Midwinter Silence

I’d like to claim the sky is often quiet, but that would be a lie.  It is, however, always beautiful

Fast paced times and consumer obsession result in loud suburbs.  Spring begins the building season, until late fall _ cement mixers, lumber deliveries, hammers, bulldozers, dawn to dusk.  Earlier spring echoes with chain saws and leaf blowers, which scream into early winter.  Always overhead jets, always around sirens, summer filled with motorcycles, helicopters, trucks, cars, dogs, music, outdoor parties. 

Winter has become the only period of grace, when gentle sounds of nature are not eliminated by mechanical cacophony.  I walk beaches and shores, listening to the crunch of leaves, occasional birdcall, slap of wave on rock, wind in branches, geese flying, profound hush.  Once upon a time, I assume, quiet was a normal state.  In any case, it is unusual enough now that I find myself almost shocked when I pause a moment and hear _ nothing at all.

It is so easy to ignore the common everyday miracles of our existence _ sight and color and sleeping tree limbs.

Like the old but true cliché of steam train whistles echoing for miles across the plains, noise in the suburbs carries more widely than in cities.  Houses torn down across the harbor, trees cut on far hills, garbage trucks many neighborhoods over are easily and always heard.  No barriers baffle any sound, and dense population with money to burn means that something is always being done somewhere.

Once in a while, in midwinter, a deep snowfall will hush even this neighborhood.  At least until the snowplows and snowthrowers come out, around nine or so.  I am guilty myself.  It’s a facet of this way of life never remarked upon in sales brochures.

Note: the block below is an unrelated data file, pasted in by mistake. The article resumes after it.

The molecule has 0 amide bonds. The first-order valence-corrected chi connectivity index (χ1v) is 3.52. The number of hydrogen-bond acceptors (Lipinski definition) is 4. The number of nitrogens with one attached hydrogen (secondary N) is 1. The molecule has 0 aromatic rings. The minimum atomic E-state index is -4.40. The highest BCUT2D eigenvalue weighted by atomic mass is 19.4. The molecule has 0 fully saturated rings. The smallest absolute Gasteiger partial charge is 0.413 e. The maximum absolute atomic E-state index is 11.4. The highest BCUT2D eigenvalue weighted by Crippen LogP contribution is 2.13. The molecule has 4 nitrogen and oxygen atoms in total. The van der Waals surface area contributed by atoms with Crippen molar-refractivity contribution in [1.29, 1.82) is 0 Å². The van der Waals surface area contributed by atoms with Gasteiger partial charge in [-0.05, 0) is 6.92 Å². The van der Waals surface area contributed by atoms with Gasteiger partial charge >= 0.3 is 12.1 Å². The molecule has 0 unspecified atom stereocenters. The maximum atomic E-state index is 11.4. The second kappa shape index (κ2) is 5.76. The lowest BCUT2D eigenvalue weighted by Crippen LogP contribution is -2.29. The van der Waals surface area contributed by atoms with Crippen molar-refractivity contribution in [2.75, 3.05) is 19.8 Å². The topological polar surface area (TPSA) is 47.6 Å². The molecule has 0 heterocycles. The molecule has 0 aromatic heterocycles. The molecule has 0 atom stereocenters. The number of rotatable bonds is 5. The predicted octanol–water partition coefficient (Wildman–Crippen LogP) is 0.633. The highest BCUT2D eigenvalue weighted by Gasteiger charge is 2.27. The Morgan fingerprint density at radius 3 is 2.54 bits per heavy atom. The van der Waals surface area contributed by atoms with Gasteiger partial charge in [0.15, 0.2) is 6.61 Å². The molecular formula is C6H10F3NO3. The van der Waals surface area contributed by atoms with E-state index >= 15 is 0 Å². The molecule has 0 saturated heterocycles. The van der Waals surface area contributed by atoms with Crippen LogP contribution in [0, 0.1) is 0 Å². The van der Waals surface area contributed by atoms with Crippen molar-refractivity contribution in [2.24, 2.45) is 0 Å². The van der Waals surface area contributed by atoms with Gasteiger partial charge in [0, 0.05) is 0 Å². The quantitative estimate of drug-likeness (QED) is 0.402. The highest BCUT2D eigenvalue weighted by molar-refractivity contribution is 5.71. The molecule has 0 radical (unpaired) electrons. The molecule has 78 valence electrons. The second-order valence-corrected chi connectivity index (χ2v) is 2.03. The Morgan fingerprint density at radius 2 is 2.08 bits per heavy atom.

In fact, lately, almost everyone stays inside most of the time, shutting away the world with insulation and thick glass.  The few times anyone ventures outside, for a barbecue or to direct garden work crews, they come equipped with loud music.  Which, of course, just adds to the general decibel level.

Sure, another take, why not?  Frigid but lovely as another sunset fades.

Beauty may be an elitist affectation.  Appreciation of the world is difficult when you are starving, threatened, or in great pain.  Perhaps most of our ancestors could not enjoy silence, perhaps, like us, they just accepted their environment, focused on what was important, and ignored the rest.

Everyone today hides from noise.  In hermetically sealed houses, in massively soundproofed cars, in specially designed buffered space at work and restaurants and shops. Or they shield themselves with noise cancellation earphones, or blasting headwear music. 

They miss, thereby, the cries of gulls overhead, the crash of waves, and the more subtle notes of birds in bush, breaking twigs, wind in pines, and footsteps on frozen turf.  My solitary pleasure in midwinter silence. 

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